UV is typically used as a final purification stage on some filtration systems. That is, it is usually used to remove microorganisms not kill them because some microbes such as tough cryptosporidia cysts are fairly resistant to UV light. Also UV radiation is not suitable for water with high levels of suspended solids, turbidity, color, or soluble organic matter. These materials can react with UV radiation, and reduce disinfection performance. Turbidity which is the level of transparency of water makes it difficult for radiation to penetrate water and pathogens can be 'shadowed', protecting them from the light and consequently survive.

Chlorination is the process of adding the element chlorine to water as a method of water purification to make it fit for human consumption as drinking water. Water which has been treated with chlorine is effective in preventing the spread of waterborne disease, eliminating almost all bacteria, viruses and amoeba.

Although several methods eliminate disease-causing microorganisms in water, chlorination is the most commonly used. Chlorination is effective against many pathogenic bacteria, but at normal dosage rates it does not kill all viruses, cysts, or worms. When combined with filtration, chlorination is an excellent way to disinfect drinking water supplies. Contact retention time in chlorination is the period between introduction of the disinfectant and when the water is used. A long interaction between chlorine and the microorganisms results in an effective disinfection process. Contact time varies with chlorine concentration, the type of pathogens present, pH, and temperature of the water. Contact time must increase under conditions of low water temperature or high pH (alkalinity). Complete mixing of chlorine and water is necessary, and often a holding tank is needed to achieve appropriate contact time.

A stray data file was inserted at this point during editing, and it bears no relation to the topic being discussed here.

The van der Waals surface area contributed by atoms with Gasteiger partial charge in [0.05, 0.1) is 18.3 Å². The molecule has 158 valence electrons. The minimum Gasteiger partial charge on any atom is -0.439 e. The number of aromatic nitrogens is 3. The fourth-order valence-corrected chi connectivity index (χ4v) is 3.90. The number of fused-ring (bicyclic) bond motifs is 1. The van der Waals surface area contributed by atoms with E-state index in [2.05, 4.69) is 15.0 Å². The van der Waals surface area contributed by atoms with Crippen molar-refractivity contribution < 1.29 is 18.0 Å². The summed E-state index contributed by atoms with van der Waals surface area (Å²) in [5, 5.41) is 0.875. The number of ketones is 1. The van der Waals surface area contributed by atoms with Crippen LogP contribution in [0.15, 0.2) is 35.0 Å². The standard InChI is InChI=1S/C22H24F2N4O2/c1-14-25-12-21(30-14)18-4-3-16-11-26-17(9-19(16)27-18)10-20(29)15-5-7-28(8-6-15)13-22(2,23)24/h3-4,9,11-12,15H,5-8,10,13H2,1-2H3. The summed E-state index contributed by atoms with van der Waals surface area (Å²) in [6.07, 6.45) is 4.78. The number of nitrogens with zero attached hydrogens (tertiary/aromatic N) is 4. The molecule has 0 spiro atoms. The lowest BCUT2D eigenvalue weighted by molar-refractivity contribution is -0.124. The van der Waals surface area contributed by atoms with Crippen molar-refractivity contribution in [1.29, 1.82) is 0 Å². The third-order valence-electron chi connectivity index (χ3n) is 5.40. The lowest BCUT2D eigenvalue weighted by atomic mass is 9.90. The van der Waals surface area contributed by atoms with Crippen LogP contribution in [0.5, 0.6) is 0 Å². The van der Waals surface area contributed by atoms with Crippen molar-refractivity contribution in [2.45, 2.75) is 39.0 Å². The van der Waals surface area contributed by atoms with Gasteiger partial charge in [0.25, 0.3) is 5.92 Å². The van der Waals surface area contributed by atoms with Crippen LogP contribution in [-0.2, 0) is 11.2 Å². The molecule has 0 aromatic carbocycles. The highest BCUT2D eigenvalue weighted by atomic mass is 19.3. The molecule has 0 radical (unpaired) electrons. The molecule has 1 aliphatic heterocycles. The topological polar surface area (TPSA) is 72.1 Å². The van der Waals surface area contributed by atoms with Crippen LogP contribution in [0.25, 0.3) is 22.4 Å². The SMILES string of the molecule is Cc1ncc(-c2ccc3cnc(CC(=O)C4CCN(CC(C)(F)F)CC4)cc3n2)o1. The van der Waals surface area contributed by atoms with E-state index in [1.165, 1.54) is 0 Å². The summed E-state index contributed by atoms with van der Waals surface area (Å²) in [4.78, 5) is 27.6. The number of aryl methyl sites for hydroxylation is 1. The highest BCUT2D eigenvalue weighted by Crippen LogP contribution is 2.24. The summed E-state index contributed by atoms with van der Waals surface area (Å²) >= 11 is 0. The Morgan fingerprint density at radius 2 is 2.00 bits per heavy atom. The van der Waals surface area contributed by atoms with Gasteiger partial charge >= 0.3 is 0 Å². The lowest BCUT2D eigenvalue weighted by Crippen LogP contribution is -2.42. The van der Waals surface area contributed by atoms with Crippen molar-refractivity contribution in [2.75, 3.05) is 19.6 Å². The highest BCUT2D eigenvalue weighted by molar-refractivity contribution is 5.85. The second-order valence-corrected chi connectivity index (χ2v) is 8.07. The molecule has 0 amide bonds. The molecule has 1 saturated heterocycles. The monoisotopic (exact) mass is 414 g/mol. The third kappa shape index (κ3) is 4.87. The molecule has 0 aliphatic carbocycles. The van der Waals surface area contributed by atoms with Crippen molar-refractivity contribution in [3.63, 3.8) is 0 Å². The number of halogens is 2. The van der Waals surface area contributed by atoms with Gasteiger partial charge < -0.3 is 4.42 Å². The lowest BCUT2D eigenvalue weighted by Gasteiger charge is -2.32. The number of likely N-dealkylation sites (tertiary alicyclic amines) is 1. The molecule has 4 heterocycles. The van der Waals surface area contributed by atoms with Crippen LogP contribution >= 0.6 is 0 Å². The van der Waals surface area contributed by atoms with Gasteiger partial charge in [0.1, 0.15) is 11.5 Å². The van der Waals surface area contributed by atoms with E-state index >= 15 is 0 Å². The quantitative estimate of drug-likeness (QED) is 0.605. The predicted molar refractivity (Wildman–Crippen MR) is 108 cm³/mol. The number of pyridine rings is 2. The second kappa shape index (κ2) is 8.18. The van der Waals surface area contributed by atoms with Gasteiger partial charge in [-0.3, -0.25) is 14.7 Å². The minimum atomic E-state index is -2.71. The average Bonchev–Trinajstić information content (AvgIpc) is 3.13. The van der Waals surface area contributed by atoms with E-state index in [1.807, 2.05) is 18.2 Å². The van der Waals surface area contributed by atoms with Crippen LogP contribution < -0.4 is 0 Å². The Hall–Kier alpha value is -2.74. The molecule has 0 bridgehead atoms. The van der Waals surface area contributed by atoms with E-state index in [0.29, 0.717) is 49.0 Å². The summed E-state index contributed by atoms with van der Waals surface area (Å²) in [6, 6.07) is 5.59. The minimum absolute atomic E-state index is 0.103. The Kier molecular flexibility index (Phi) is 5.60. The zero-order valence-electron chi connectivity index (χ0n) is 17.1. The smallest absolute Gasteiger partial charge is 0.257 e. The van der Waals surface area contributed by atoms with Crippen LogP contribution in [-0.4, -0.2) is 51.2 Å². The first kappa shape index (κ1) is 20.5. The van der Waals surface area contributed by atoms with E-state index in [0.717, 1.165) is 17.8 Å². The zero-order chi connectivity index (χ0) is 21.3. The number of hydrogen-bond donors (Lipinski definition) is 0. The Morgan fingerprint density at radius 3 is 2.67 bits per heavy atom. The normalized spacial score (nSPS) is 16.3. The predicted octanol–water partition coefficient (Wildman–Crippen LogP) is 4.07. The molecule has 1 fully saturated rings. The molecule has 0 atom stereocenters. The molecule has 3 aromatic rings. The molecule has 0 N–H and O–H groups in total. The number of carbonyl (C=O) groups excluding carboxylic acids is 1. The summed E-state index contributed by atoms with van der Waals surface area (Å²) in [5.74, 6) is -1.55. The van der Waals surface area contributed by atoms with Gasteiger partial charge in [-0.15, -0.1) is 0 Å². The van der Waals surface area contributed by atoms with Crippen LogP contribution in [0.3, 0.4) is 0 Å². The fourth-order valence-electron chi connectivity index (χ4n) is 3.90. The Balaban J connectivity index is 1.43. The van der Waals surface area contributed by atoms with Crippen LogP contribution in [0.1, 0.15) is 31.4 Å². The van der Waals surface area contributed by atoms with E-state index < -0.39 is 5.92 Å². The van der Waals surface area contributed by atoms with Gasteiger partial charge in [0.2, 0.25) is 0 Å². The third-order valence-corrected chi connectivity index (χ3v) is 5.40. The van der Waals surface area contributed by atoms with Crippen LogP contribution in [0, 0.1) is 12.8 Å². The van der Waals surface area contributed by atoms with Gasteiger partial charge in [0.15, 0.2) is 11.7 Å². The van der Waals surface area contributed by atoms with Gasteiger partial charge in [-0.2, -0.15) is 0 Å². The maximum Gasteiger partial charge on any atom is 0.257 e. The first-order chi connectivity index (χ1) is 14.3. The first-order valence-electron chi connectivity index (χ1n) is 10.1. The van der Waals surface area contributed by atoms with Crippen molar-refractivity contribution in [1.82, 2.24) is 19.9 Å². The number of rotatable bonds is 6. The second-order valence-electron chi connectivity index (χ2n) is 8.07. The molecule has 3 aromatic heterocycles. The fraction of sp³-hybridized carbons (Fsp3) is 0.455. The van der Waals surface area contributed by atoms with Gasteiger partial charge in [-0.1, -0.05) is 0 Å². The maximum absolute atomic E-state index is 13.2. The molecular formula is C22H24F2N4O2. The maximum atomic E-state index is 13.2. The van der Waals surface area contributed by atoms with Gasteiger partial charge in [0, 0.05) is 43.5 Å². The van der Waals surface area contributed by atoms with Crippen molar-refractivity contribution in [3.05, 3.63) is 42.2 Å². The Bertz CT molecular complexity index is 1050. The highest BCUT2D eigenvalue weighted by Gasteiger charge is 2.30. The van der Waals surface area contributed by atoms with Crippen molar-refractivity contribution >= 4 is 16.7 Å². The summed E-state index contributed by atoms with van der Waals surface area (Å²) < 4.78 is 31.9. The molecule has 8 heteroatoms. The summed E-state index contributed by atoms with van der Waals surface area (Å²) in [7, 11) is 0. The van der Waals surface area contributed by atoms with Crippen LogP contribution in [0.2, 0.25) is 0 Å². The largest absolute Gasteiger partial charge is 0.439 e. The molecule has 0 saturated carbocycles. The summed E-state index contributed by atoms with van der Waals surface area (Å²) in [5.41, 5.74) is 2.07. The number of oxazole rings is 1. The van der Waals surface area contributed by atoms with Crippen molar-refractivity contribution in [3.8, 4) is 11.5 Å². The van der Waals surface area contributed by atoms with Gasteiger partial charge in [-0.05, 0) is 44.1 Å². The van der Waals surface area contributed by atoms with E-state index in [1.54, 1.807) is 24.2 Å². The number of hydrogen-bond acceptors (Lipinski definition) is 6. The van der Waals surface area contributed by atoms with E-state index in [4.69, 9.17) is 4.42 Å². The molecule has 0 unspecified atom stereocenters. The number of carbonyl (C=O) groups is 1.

Filtration (by Reverse Osmosis)
In reverse osmosis water pressure is used to force water molecules through a membrane that has extremely tiny pores, leaving the larger contaminants behind. Purified water is collected from the "clean" side of the membrane, and water containing the concentrated contaminants is flushed down the drain from the "contaminated" side. The average RO system is a unit consisting of a sediment/chlorine pre filter, the reverse-osmosis membrane, a water storage tank, and an activated-carbon post filter.

Some filters can remove pathogens down to the 0.2–0.3 micrometer range. Most filters of this kind remove most bacteria and protozoa, such as Cryptosporidium and Giardia lamblia, but not viruses except for the very largest, so disinfection by chemicals or ultraviolet light is still required after filtration. In addition not all bacteria are removed by 0.2 micron pump filters; for example, strands of thread-like Leptospira spp. bacteria, (that can cause leptospirosis), are thin enough to pass through a 0.2 micrometer filter. There have been polymer and ceramic filters that incorporate iodine post-treatment in their filter elements to kill viruses and the smaller bacteria that cannot be filtered out, but most have disappeared due to the unpleasant taste imparted to the water, as well as possible adverse health effects when iodine is ingested over protracted periods. While the filtration elements may do an excellent job of removing most bacteria and fungi contaminants from drinking water when new, the elements themselves can become colonization sites and thereby breed more microbes. A new system has been developed that has the ability to removes particle larger than 15 nm, and thus is able to filter-out viruses. Other methods of filtration are also available.